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La Castagna (The Chestnut) Posted by on Nov 20, 2008 in Culture

November. It’s time to sit around a log fire and savor a handful of hot caldarroste (roasted chestnuts) with a glass of vino novello (new wine). What more could you ask for?

Large parts of central and northern Italy are covered with castagneti (chestnut woods) and for centuries chestnuts were the main source of food for the winter. This is reflected in the variety of chestnut dishes, both sweet and savory, which are still popular today.

Chestnuts can be eaten fresh, either roasted or boiled. Try the following recipe for boiled chestnuts: remove the outer hard skin and put them in a saucepan with enough water to cover, add a bay leaf and a sprig of green fennel and boil them for about forty minutes. Leave them to cool, peel off the soft skin and enjoy! If you omit the herbs you can then mash the boiled chestnuts to make chestnut purée to for desserts or to make gnocchi di castagne (chestnut dumplings).

But in order to preserve them for the whole winter the chestnuts must be dried first. After having removed the two layers of skin, the dried chestnuts are then cooked in soups or soaked in hot milk for breakfast. I love putting a small piece of dry chestnut in my mouth and chewing it slowly, like a sweet.

Dry chestnuts are also used to make farina di castagne (chestnut flour). In the past each village had its own mulino (mill) powered by water. The flour is used to make a sort of pancake called Pattona in Northern Tuscany, Castagnaccio in the area between Lucca and Firenze, and Torta di Neccio in the area near Siena. There are minor variations between these recipes, and my favorite is certainly the Pattona because it is so simple and wholesome. To make Pattona first prepare a fairly runny batter with chestnut flour, water, and a pinch of salt. Leave it to rest for half an hour. In the mean time soak some chestnut leaves in hot water (these should be collected at the end of the summer and stored for the winter). Pat them dry and use them to line a shallow backing tray (yes, we invented greaseproof paper a long time ago! and a very natural ecologically friendly one). Pour the chestnut batter on the top of the leaves (about 1 cm thick) and cook in a very hot oven for 10-15 minutes until the surface starts cracking. Enjoy the Pattona warm with some fresh ricotta (fresh curd cheese); I love the smell of the roasted chestnut leaves but don’t forget to peel them off before eating it!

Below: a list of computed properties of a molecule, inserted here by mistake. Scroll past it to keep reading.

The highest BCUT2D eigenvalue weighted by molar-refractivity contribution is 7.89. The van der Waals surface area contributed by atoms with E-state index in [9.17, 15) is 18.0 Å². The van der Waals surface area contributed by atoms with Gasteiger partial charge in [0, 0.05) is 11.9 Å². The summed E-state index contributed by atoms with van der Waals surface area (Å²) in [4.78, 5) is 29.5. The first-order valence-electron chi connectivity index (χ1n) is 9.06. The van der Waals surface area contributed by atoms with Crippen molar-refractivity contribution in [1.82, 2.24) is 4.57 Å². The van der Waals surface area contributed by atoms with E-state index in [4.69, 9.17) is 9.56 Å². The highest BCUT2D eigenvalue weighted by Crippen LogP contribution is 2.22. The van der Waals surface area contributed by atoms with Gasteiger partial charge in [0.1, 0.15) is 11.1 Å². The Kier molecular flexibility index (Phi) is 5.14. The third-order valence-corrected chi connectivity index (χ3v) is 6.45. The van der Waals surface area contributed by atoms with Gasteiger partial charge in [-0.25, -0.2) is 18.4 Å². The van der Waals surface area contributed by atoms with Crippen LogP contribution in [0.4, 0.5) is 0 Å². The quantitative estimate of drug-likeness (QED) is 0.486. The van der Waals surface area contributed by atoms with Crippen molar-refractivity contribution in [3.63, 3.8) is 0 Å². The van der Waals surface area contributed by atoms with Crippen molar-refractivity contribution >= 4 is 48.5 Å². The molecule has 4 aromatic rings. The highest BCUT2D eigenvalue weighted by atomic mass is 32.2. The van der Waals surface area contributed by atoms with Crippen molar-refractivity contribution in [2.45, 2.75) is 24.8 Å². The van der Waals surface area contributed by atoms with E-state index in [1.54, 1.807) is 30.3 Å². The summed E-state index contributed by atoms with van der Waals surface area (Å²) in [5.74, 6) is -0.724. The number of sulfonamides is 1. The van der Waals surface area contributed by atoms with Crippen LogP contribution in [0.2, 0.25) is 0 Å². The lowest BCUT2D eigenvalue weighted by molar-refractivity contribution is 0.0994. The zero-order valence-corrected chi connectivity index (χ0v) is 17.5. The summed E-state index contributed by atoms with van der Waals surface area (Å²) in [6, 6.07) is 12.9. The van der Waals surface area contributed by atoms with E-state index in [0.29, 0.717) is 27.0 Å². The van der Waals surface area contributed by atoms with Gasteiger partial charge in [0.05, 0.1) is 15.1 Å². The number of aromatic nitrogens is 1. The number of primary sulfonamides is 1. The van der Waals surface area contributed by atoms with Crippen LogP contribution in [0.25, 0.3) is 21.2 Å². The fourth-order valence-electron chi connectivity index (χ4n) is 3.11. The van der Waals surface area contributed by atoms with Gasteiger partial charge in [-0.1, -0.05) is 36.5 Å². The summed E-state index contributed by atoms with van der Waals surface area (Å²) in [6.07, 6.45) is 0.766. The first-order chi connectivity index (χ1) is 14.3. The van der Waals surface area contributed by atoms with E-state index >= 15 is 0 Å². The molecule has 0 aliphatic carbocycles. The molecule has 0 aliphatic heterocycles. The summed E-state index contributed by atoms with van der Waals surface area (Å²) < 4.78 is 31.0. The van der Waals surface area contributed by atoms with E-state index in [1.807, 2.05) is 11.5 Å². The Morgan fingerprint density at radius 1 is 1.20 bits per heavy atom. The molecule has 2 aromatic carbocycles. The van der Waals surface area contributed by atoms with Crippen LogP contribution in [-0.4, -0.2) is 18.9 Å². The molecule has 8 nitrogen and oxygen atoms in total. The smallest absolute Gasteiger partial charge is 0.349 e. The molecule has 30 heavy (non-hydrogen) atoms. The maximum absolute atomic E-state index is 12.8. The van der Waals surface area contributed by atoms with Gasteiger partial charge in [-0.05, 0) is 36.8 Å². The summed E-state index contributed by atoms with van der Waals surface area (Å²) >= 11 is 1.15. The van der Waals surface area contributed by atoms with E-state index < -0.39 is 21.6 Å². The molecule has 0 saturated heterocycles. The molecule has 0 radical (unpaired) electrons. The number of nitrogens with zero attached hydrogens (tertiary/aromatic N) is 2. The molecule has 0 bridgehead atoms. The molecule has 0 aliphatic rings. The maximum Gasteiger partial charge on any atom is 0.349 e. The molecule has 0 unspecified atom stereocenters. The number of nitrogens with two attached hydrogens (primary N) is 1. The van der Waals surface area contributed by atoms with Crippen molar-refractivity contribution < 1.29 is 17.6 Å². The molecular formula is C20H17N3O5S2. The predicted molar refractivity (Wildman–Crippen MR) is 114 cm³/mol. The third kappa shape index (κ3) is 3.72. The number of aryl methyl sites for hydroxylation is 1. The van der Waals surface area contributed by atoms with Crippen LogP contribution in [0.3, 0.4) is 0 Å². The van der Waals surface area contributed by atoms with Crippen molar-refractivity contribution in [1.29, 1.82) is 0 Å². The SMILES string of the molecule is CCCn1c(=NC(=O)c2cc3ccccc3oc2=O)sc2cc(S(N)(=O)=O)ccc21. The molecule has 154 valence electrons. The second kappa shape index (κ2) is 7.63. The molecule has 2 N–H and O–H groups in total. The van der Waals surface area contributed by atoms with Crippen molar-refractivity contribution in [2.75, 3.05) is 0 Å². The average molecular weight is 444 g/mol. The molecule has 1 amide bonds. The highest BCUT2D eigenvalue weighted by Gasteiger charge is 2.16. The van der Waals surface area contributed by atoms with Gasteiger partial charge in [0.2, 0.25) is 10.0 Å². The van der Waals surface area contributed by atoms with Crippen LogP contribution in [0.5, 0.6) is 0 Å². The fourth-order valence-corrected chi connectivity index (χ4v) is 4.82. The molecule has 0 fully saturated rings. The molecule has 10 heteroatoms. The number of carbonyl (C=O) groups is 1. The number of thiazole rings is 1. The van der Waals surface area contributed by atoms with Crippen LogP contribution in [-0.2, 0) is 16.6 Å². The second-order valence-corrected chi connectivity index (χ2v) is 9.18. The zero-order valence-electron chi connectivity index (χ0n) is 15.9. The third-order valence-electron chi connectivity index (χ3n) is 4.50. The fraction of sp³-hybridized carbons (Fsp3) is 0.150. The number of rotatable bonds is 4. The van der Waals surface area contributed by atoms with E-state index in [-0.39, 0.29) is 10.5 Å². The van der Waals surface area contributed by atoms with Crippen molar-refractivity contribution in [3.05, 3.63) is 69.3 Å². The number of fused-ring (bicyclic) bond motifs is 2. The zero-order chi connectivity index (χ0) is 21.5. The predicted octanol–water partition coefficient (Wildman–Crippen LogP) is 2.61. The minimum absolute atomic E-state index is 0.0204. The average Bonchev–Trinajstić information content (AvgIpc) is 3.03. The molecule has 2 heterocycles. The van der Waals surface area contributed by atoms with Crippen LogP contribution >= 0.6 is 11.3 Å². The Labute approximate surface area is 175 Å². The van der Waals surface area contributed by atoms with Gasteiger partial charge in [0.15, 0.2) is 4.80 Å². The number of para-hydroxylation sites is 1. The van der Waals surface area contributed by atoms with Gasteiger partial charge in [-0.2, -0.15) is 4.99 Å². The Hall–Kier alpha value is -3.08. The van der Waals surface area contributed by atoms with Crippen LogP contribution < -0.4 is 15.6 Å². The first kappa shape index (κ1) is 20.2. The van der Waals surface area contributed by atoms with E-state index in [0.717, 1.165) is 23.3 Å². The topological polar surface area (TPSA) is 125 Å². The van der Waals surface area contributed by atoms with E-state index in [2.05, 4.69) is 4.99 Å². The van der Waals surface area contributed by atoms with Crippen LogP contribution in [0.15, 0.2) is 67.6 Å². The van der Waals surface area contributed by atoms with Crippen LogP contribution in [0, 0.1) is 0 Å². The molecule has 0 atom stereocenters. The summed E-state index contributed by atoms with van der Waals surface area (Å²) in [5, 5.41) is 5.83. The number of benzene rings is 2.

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Comments:

  1. Lisa Olko:

    Thank you for this great article on chestnuts….What can be used if you don’t have chestnut leaves
    to line the pan?

  2. Serena:

    Ciao Lisa!
    If you can’t get hold of sweet chestnut leaves, you can use greaseproof paper to line the pan, but of course you won’t get the nice flavor of chestnut leaves. Are there any sweet chestnut trees near where you live? If yes try to pick some leaves next summer, thread them through with some thick cotton thread and hang them in a dry dark place.

    Auguri, Serena

  3. Tony (Melbourne, Aus:

    Great article about chestnuts!
    In Melbourne, it’s coming in to summer now but we have these really cool street vendors that roast chestnuts over a gas cooker on the street corner. You can buy them in a paper bag straight off the cooker. Just beautiful!

  4. Lorena Caterina:

    My parents came from the area surrounding Lucca in Tuscany and they recall anticipating the fall chestnut season. On trips to Lucca they made a beeline to the stalls selling chestnut treats such as the “castagnaccio.”

    For some reason my parents developed a Christmas Eve tradition in our family of boiling a big pot of chestnuts and our stuffing ouselves with them.

    My mother recounted that in Italy her family would eat boiled chestnuts with plenty of homemade Concord grape wine. This American grape produced a heavy crop of grapes and I guess that is why it was grown for wine. Indeed the boiled chestnuts a very good match with red wine.

  5. Carolyn:

    Ciao!

    Grazie per il post. Per favore, mi puoi dire qual è il nome latino dei castagni crescono in Italia? Non trovo dolce di castagne “marmellata” da Asiago a New York. Io compro sempre, ma non ora. Inoltre, non so se le castagne che compriamo qui sono l’italiano o cinese. Mi dispiace per il mio povero italiano 🙁 Grazie mille!

    • Serena:

      @Carolyn Salve Carolyn! Non ti preoccupare per il tuo italiano, si capisce molto bene.
      Allora, non sono un’esperta di arboricoltura, ma da una veloce ricerca sull’internet ho trovato questo: Castanea sativa Mill., o castagno europeo, e’ originario dell’Europa meridionale, Nord Africa e Asia occidentale.
      In genere la marmellata di castagne si chiama ‘confettura di marroni’ perché è fatta con la qualità marroni, come i marron glacè. Di più non so dirti, ma ti mando il link di questo sito che penso sia molto interessante, forse unpo’ troppo tecnico: http://www.agraria.org/coltivazioniarboree/castagno.htm
      Saluti da Serena


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